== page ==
University of Texas Southwestern Medical Center issued the following announcement on June 9
Most athletes occasionally feel short of breath while running or exercising. But extreme shortness of breath accompanied by wheezing, coughing, and tightness in your chest is a sign that something is wrong.
Having these symptoms often leads to a diagnosis of exercise-induced asthma – a lung condition that causes a patient’s airways to narrow during strenuous physical activity. However, if symptoms do not improve with the use of an inhaler, asthma might not be the culprit – it could be vocal cord dysfunction (VCD), another condition commonly triggered by exercise.
Nearly 80 percent of VCD cases are misdiagnosed as asthma, which means patients are taking strong medications that don’t work for the condition they really have.
Fortunately, vocal cord dysfunction is not life-threatening, but its alarming symptoms can make patients fear their next attack and avoid exercise altogether – which can negatively impact their emotional and physical health.
Therapists in our multidisciplinary Voice Care team will teach you breathing and rescue techniques to control your vocal cords and throat. Vocal cord dysfunction is treatable and even preventable, with advanced speech therapy, but oftentimes the difficulty is getting the right diagnosis.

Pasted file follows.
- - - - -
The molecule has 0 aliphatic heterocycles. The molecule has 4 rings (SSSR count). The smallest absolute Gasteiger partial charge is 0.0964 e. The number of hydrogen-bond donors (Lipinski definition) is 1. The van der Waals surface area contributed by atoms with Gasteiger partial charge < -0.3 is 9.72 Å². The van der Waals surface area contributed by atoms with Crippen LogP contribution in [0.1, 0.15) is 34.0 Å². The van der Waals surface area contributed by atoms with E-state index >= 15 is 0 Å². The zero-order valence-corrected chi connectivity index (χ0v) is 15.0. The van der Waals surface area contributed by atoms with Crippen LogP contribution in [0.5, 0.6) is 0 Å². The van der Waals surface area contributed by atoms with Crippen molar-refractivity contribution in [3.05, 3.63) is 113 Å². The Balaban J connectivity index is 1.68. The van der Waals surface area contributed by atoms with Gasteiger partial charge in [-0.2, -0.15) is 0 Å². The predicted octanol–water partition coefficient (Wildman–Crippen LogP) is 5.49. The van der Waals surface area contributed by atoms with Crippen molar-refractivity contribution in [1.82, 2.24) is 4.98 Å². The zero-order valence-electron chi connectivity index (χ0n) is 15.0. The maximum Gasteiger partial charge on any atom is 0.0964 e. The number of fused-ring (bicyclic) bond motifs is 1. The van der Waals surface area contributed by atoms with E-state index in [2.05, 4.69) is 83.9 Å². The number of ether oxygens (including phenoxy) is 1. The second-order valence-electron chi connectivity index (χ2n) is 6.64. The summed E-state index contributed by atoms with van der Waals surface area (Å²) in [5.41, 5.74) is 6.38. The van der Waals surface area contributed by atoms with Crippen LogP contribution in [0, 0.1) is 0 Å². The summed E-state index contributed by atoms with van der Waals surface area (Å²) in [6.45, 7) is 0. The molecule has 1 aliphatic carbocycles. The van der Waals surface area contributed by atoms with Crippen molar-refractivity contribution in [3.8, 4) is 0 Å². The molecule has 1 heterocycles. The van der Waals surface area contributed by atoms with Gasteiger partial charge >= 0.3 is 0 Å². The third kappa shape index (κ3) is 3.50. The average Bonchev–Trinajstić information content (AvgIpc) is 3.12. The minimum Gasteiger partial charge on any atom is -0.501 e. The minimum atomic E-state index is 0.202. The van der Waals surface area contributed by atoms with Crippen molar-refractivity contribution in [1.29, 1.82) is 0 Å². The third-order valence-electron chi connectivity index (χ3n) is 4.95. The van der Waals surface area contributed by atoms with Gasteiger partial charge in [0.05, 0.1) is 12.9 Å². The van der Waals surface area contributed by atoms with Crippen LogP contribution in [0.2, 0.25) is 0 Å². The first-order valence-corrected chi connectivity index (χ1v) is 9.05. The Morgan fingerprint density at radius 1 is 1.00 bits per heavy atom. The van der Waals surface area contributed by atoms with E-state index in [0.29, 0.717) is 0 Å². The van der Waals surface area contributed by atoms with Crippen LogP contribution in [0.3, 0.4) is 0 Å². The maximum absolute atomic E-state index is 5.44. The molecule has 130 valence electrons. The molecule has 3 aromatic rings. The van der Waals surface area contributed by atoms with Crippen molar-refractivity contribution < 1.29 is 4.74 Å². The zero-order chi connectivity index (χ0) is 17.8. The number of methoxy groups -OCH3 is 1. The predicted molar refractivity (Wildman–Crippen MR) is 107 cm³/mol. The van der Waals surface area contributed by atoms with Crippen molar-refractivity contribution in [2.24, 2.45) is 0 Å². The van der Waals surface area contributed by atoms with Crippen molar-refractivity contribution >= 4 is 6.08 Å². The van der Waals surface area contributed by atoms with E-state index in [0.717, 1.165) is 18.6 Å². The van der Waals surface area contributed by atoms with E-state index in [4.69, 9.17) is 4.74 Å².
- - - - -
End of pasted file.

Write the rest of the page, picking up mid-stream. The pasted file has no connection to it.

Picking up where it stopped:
Vocal cord dysfunction vs. asthma
While VCD and asthma share quite a few symptoms, and it’s possible to have both, there are some differences. VCD, also called paradoxical vocal fold motion (PVFM), causes the vocal cords to close fully or partially while breathing in.
o, instead of getting more air when you need it most, you feel like you’re getting too little. The result is a panicked feeling of not being able to breathe, accompanied by a high-pitched whistle upon inhaling that can be frightening to patients and bystanders alike. Vocal cord dysfunction is usually diagnosed in the teen years, and approximately 80 percent of patients are female.
Despite their name, your vocal cords’ primary purpose isn’t to produce sound; it’s to protect your lungs. Normally, the tiny vocal cord muscles close when you swallow to prevent food and drink from entering the windpipe. When breathing, they remain open, and the openings typically widen during exercise to maximize the amount of air you breathe.
Unlike asthma, vocal cord dysfunction causes problems while inhaling rather than exhaling. VCD can cause a high-pitched whistling sound (stridor) when you inhale. This is different from the wheezing noise more commonly made by people with asthma when they exhale.
Another condition that might be mistaken for VCD is anaphylaxis, or a severe allergic reaction. A key difference: Difficulty breathing due to anaphylaxis usually is preceded by other symptoms, such as breaking out in hives or swelling of the lips or tongue.
Original source can be found here.